The Lee County Sheriff's Office does not expressly or by implication warrant that the information or data accessed by the customer is accurate or correct. The Sheriff is not liable for any loss, cost, damage or expense arising directly or indirectly in connection with this access. In no event shall the Sheriff be liable for any special or consequential damages or for any direct damages resulting from the customer's use or application of the information obtained as a result of using this web site.
Criminal record check can be conducted in a number of different ways. It can be done on-site at the respective public offices or stations, by mail (conventional or electronic), or online through the internet. Each has its strengths and weaknesses. On-site offers the most detailed and up-to-date information but is time-consuming and requires physical presence. Mail takes forever, albeit much improved with its electronic and live version. In all practicality, the best option is online.
In Chile, citizens can request their own criminal records at the Civil Registrations office or the Registro Civil. According to the Article 19 N°16 of the Constitution of Chile, an employer cannot discriminate based on anything else but personal capabilities to perform at the job offered. One can eliminate one's criminal records by a voluntary checkup, providing your signature two years for first offenses, or five years for more. A person must be complaint of the requisites provided by the law No. 409.
While there are many kinds of crimes that can show up on a person’s criminal background check, felonies are the most serious crimes. There are different degrees to a felony, with first degree being the most serious. These crimes typically include murder, aggravated or grand theft, rape and other violent crimes. To be charged with a felony, prosecutors have to get indictment from a grand jury. For it to show up on a background check report, the person either admitted guilt or was found guilty by a jury and required to serve prison time.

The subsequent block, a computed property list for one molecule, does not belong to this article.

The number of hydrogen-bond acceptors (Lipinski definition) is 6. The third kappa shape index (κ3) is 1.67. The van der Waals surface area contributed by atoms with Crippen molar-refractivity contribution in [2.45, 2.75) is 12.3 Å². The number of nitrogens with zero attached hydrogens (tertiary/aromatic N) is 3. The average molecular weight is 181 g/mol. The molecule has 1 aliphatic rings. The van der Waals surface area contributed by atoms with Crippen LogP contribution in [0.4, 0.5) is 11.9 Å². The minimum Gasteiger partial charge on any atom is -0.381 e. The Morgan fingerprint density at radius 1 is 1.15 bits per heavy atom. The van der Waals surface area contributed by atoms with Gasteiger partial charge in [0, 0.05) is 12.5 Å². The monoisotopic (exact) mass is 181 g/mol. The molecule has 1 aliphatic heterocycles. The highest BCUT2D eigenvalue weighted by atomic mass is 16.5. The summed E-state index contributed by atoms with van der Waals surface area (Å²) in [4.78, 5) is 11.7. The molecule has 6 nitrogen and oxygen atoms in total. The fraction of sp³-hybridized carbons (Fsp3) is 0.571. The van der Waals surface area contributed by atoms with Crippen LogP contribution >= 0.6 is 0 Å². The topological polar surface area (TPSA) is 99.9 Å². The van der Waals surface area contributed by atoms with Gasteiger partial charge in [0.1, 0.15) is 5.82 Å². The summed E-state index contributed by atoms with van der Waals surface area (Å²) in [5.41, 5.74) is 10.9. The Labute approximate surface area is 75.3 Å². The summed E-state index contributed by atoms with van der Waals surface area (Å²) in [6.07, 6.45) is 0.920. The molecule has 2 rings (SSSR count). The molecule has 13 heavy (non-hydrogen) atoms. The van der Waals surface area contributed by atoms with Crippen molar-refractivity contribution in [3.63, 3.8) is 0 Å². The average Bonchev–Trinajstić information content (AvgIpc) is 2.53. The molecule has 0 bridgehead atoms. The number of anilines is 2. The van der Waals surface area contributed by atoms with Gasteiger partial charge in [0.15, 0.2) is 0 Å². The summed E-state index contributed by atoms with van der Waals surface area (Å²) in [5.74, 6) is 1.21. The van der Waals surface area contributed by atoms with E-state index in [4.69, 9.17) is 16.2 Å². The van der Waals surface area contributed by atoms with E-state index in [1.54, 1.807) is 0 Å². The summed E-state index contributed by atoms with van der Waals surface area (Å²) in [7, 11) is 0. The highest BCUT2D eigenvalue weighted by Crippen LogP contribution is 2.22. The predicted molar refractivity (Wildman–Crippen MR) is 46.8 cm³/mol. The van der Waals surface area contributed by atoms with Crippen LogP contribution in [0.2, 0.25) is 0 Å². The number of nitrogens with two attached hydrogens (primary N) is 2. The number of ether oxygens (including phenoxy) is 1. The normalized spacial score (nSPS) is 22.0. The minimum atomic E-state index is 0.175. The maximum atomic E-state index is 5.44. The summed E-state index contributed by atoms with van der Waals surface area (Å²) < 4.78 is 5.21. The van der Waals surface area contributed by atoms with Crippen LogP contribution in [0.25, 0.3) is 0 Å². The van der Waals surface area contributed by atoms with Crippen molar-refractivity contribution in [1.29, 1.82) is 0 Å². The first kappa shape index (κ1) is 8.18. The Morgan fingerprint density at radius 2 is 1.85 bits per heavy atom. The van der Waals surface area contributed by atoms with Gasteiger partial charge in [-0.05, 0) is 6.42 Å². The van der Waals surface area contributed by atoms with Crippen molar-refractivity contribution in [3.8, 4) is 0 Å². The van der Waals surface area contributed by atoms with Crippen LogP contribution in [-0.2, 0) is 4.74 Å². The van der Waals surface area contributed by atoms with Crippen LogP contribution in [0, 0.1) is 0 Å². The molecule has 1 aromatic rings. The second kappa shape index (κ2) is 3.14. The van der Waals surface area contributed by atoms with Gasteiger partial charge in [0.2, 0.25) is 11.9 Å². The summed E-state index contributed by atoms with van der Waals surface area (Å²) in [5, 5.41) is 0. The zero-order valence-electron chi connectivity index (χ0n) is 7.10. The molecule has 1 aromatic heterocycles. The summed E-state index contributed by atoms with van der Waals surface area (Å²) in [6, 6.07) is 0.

To begin your search for information please select "Accept" below. The information provided on and obtained from this site does not constitute the official record of Kern County Superior Court. This information is provided as a service to the general public. Any user of this information is hereby advised that it is being provided "as is". The information provided may be subject to errors or omissions. Visitors to this site agree that the Court is not liable for errors or omissions or any of the information provided. Visitors further consent to access the record only as instructed by the Court and consent to the Court's monitoring of access to the records. Copyright and other proprietary rights may apply to information in a case file absent an express grant of additional rights by the holder of the copyright or other proprietary right. Use of such information is permissible only to the extent permitted by law or court order, and any use inconsistent with proprietary rights is prohibited. The Court may deny access to a member of the public for failure to comply with any of these conditions of use. Any person who willfully destroys or alters any court record maintained in electronic form is subject to the penalties imposed by Government Code section 6201. To obtain an "official certified" record of the court, please visit the Court and request the specific documents in person or do so in writing. Certification and copy fee information is available here
Criminal offences can be pardoned either by the Governor General of Canada, Parole Board of Canada or through an Order in Council by the federal government, as determined by the crime involved under the Criminal Records Act. Pardon has been renamed as record suspension under Bill C-10, otherwise known as the omnibus crime bill or by its formal name Safe Streets and Communities Act, introduced by the Conservative government in 2011. The change officially came into force on March 13, 2012. In 2017, two provincial superior courts struck down the retroactive nature of these changes as unconstitutional. As a result, pardons are currently being granted to residents of BC and Ontario who were convicted prior to 2012.